Quantitative analysis of axonal branch dynamics in the developing nervous system

Chalmers, Kelsey, Kita, Elizabeth M., Scott, Ethan K. and Goodhill, Geoffrey J. (2016) Quantitative analysis of axonal branch dynamics in the developing nervous system. PLoS Computational Biology, 12 3: . doi:10.1371/journal.pcbi.1004813


Author Chalmers, Kelsey
Kita, Elizabeth M.
Scott, Ethan K.
Goodhill, Geoffrey J.
Title Quantitative analysis of axonal branch dynamics in the developing nervous system
Journal name PLoS Computational Biology   Check publisher's open access policy
ISSN 1553-7358
Publication date 2016-03-21
Year available 2016
Sub-type Article (original research)
DOI 10.1371/journal.pcbi.1004813
Open Access Status DOI
Volume 12
Issue 3
Total pages 25
Place of publication San Francisco, United States
Publisher Public Library of Science
Collection year 2017
Language eng
Formatted abstract
Branching is an important mechanism by which axons navigate to their targets during neural development. For instance, in the developing zebrafish retinotectal system, selective branching plays a critical role during both initial pathfinding and subsequent arborisation once the target zone has been reached. Here we show how quantitative methods can help extract new information from time-lapse imaging about the nature of the underlying branch dynamics. First, we introduce Dynamic Time Warping to this domain as a method for automatically matching branches between frames, replacing the effort required for manual matching. Second, we model branch dynamics as a birth-death process, i.e. a special case of a continuous-time Markov process. This reveals that the birth rate for branches from zebrafish retinotectal axons, as they navigate across the tectum, increased over time. We observed no significant change in the death rate for branches over this time period. However, blocking neuronal activity with TTX slightly increased the death rate, without a detectable change in the birth rate. Third, we show how the extraction of these rates allows computational simulations of branch dynamics whose statistics closely match the data. Together these results reveal new aspects of the biology of retinotectal pathfinding, and introduce computational techniques which are applicable to the study of axon branching more generally.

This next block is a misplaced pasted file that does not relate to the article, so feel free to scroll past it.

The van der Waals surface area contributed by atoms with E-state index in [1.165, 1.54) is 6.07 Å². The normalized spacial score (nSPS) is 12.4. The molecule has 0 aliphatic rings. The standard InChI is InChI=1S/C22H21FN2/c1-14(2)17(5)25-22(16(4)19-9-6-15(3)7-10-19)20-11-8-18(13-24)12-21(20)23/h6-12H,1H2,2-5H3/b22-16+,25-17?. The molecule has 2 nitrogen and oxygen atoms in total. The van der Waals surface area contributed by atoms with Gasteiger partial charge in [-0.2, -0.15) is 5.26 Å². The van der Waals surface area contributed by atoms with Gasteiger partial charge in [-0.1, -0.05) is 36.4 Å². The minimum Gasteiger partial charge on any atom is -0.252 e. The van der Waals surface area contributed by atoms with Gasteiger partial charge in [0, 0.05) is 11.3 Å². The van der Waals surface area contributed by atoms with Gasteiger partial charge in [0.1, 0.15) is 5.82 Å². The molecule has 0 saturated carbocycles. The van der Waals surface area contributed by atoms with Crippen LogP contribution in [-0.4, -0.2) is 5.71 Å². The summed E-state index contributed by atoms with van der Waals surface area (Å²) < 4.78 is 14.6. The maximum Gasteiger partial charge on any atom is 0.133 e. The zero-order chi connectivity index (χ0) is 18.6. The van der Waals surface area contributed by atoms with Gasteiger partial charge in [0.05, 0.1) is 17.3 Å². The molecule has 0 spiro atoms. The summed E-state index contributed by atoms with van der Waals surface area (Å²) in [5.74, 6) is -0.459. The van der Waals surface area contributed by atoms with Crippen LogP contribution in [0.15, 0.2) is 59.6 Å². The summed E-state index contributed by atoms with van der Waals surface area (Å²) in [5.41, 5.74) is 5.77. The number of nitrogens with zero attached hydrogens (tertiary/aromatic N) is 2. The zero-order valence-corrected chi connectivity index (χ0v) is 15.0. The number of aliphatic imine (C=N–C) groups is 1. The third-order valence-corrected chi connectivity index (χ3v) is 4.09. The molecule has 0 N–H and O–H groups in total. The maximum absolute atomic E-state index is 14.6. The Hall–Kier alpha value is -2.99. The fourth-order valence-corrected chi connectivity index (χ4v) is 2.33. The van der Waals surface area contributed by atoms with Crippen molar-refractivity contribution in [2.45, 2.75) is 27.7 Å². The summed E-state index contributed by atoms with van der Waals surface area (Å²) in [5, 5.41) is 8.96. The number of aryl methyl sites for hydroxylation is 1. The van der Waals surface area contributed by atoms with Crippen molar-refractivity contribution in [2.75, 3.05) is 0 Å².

Q-Index Code C1
Q-Index Status Provisional Code
Institutional Status UQ

Document type: Journal Article
Sub-type: Article (original research)
Collections: School of Mathematics and Physics
HERDC Pre-Audit
Queensland Brain Institute Publications
School of Biomedical Sciences Publications
 
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